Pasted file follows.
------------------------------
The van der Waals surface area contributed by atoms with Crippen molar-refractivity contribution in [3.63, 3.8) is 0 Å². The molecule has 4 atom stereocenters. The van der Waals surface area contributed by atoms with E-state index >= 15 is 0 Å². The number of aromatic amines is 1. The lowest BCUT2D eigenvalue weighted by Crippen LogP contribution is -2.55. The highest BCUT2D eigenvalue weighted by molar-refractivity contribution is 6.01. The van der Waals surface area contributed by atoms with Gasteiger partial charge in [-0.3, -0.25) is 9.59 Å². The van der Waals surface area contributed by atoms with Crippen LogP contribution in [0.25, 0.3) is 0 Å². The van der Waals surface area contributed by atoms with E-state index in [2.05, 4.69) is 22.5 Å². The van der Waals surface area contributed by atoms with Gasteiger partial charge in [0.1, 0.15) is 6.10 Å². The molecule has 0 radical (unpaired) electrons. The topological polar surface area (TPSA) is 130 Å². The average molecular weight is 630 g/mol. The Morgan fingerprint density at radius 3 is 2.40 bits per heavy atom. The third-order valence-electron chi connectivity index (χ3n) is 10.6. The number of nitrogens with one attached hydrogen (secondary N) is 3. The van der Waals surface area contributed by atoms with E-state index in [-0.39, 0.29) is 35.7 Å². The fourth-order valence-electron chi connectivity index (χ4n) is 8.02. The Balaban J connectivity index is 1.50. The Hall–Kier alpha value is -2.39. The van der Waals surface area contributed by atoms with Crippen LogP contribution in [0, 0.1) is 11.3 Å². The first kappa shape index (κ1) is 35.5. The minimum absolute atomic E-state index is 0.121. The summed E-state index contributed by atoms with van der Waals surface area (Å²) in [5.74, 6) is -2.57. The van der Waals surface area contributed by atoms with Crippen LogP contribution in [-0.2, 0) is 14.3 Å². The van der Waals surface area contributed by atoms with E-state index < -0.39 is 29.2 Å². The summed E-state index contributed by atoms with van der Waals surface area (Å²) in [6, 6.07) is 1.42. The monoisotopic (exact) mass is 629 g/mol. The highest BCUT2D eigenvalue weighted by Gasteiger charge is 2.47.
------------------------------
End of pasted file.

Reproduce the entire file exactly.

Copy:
The van der Waals surface area contributed by atoms with Crippen molar-refractivity contribution in [3.63, 3.8) is 0 Å². The molecule has 4 atom stereocenters. The van der Waals surface area contributed by atoms with E-state index >= 15 is 0 Å². The number of aromatic amines is 1. The lowest BCUT2D eigenvalue weighted by Crippen LogP contribution is -2.55. The highest BCUT2D eigenvalue weighted by molar-refractivity contribution is 6.01. The van der Waals surface area contributed by atoms with Gasteiger partial charge in [-0.3, -0.25) is 9.59 Å². The van der Waals surface area contributed by atoms with Crippen LogP contribution in [0.25, 0.3) is 0 Å². The van der Waals surface area contributed by atoms with E-state index in [2.05, 4.69) is 22.5 Å². The van der Waals surface area contributed by atoms with Gasteiger partial charge in [0.1, 0.15) is 6.10 Å². The molecule has 0 radical (unpaired) electrons. The topological polar surface area (TPSA) is 130 Å². The average molecular weight is 630 g/mol. The Morgan fingerprint density at radius 3 is 2.40 bits per heavy atom. The third-order valence-electron chi connectivity index (χ3n) is 10.6. The number of nitrogens with one attached hydrogen (secondary N) is 3. The van der Waals surface area contributed by atoms with E-state index in [-0.39, 0.29) is 35.7 Å². The fourth-order valence-electron chi connectivity index (χ4n) is 8.02. The Balaban J connectivity index is 1.50. The Hall–Kier alpha value is -2.39. The van der Waals surface area contributed by atoms with Crippen LogP contribution in [0, 0.1) is 11.3 Å². The first kappa shape index (κ1) is 35.5. The minimum absolute atomic E-state index is 0.121. The summed E-state index contributed by atoms with van der Waals surface area (Å²) in [5.74, 6) is -2.57. The van der Waals surface area contributed by atoms with Crippen LogP contribution in [-0.2, 0) is 14.3 Å². The van der Waals surface area contributed by atoms with E-state index < -0.39 is 29.2 Å². The summed E-state index contributed by atoms with van der Waals surface area (Å²) in [6, 6.07) is 1.42. The monoisotopic (exact) mass is 629 g/mol. The highest BCUT2D eigenvalue weighted by Gasteiger charge is 2.47.